- On blocking illegal parking and clarifying legal parking spots: Yes, illegal and dangerous parking on the grassy area at Mill Creek and Old Gulph Roads, and near the park entrance on Mill Creek Road is a problem. This Fall, the Township plans to add plantings and other landscaping that will make these areas less attractive as parking spots. In addition, they are adding “no parking” signs and have asked the police to step up parking enforcement efforts. We have also asked the Township to put up markers on the interior of the parking lot fences to help people identify parking spaces since painted parking lines aren’t an option on the gravel. This should help eliminate wasted space issues in our lot.
- On increasing our parking space: Even though all of us hate the frustration, we are not advocating for more parking spots. Because we believe our current problems with dog aggression and damage to park ecology largely result from over-usage of the space, adding spaces seems counter-productive. If you get to the park and find no legal parking space, please walk your dog elsewhere.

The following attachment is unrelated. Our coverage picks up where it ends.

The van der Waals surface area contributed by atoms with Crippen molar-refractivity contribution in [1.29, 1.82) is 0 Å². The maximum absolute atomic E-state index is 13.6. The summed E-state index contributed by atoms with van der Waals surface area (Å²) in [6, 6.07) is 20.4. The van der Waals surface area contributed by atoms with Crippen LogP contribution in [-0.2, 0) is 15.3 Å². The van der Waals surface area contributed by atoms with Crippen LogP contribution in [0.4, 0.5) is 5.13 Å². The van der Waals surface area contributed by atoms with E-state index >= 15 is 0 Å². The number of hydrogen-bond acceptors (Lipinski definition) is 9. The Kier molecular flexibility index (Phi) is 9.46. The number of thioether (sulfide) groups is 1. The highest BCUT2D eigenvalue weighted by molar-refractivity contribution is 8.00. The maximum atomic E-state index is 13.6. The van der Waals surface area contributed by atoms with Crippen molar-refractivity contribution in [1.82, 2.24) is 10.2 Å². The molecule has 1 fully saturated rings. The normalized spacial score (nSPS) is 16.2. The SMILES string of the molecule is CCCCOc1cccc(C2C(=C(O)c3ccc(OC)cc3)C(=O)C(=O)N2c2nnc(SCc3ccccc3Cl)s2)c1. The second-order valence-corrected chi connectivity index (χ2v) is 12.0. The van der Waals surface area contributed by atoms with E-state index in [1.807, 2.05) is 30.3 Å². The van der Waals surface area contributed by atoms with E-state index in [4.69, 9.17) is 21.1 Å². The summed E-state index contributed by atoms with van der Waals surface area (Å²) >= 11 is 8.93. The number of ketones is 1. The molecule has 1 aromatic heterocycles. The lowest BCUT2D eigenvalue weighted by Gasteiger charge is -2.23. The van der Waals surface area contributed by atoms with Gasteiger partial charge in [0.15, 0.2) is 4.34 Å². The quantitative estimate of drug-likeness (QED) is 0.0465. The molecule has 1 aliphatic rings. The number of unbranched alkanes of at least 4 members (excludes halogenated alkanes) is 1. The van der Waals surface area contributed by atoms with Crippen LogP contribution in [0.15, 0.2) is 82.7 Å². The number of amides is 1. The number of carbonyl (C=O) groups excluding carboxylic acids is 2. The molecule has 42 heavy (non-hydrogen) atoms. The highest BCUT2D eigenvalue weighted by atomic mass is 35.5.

Your comments: “Maybe a trash can at the other end of the park.” ** “More ‘poop’ trash cans.” : “Consider placing a sign similar to that at Rolling Hill Park, stating that masks and six foot social distancing are appropriate.”
- On covid restrictions: We checked with the Township and they say that there are no masking requirements in place at this time for outdoor parks. Of course, that could change any time, and if it does we expect signage will be posted accordingly.